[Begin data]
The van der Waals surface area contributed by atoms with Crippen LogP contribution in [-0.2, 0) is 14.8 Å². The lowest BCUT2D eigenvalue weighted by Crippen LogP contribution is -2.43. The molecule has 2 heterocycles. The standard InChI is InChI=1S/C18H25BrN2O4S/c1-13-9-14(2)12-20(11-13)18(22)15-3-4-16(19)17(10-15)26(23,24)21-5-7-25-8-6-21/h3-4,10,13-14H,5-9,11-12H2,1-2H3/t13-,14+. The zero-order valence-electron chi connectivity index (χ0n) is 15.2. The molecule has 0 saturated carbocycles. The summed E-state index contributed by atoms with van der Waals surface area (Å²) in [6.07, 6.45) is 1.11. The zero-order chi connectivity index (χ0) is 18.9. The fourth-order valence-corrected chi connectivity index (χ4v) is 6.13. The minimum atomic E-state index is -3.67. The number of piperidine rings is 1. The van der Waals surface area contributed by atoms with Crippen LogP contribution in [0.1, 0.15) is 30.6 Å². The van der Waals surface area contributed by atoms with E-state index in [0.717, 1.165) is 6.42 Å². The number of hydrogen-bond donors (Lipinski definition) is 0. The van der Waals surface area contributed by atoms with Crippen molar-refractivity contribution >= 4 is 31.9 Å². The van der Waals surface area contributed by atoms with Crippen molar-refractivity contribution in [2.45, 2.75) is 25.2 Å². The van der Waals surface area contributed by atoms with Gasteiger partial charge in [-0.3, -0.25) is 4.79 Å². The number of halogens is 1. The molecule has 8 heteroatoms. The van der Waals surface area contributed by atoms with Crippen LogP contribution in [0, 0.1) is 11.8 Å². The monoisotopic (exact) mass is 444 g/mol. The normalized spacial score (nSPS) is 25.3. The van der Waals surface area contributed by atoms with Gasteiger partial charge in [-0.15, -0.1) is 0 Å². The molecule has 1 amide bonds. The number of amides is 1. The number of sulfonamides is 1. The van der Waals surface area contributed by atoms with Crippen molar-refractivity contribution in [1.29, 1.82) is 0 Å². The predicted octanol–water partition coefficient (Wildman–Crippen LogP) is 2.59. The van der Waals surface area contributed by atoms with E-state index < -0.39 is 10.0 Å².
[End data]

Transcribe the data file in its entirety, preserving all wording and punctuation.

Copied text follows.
The van der Waals surface area contributed by atoms with Crippen LogP contribution in [-0.2, 0) is 14.8 Å². The lowest BCUT2D eigenvalue weighted by Crippen LogP contribution is -2.43. The molecule has 2 heterocycles. The standard InChI is InChI=1S/C18H25BrN2O4S/c1-13-9-14(2)12-20(11-13)18(22)15-3-4-16(19)17(10-15)26(23,24)21-5-7-25-8-6-21/h3-4,10,13-14H,5-9,11-12H2,1-2H3/t13-,14+. The zero-order valence-electron chi connectivity index (χ0n) is 15.2. The molecule has 0 saturated carbocycles. The summed E-state index contributed by atoms with van der Waals surface area (Å²) in [6.07, 6.45) is 1.11. The zero-order chi connectivity index (χ0) is 18.9. The fourth-order valence-corrected chi connectivity index (χ4v) is 6.13. The minimum atomic E-state index is -3.67. The number of piperidine rings is 1. The van der Waals surface area contributed by atoms with Crippen LogP contribution in [0.1, 0.15) is 30.6 Å². The van der Waals surface area contributed by atoms with E-state index in [0.717, 1.165) is 6.42 Å². The number of hydrogen-bond donors (Lipinski definition) is 0. The van der Waals surface area contributed by atoms with Crippen molar-refractivity contribution >= 4 is 31.9 Å². The van der Waals surface area contributed by atoms with Crippen molar-refractivity contribution in [2.45, 2.75) is 25.2 Å². The van der Waals surface area contributed by atoms with Gasteiger partial charge in [-0.3, -0.25) is 4.79 Å². The number of halogens is 1. The molecule has 8 heteroatoms. The van der Waals surface area contributed by atoms with Crippen LogP contribution in [0, 0.1) is 11.8 Å². The monoisotopic (exact) mass is 444 g/mol. The normalized spacial score (nSPS) is 25.3. The van der Waals surface area contributed by atoms with Gasteiger partial charge in [-0.15, -0.1) is 0 Å². The molecule has 1 amide bonds. The number of amides is 1. The number of sulfonamides is 1. The van der Waals surface area contributed by atoms with Crippen molar-refractivity contribution in [1.29, 1.82) is 0 Å². The predicted octanol–water partition coefficient (Wildman–Crippen LogP) is 2.59. The van der Waals surface area contributed by atoms with E-state index < -0.39 is 10.0 Å².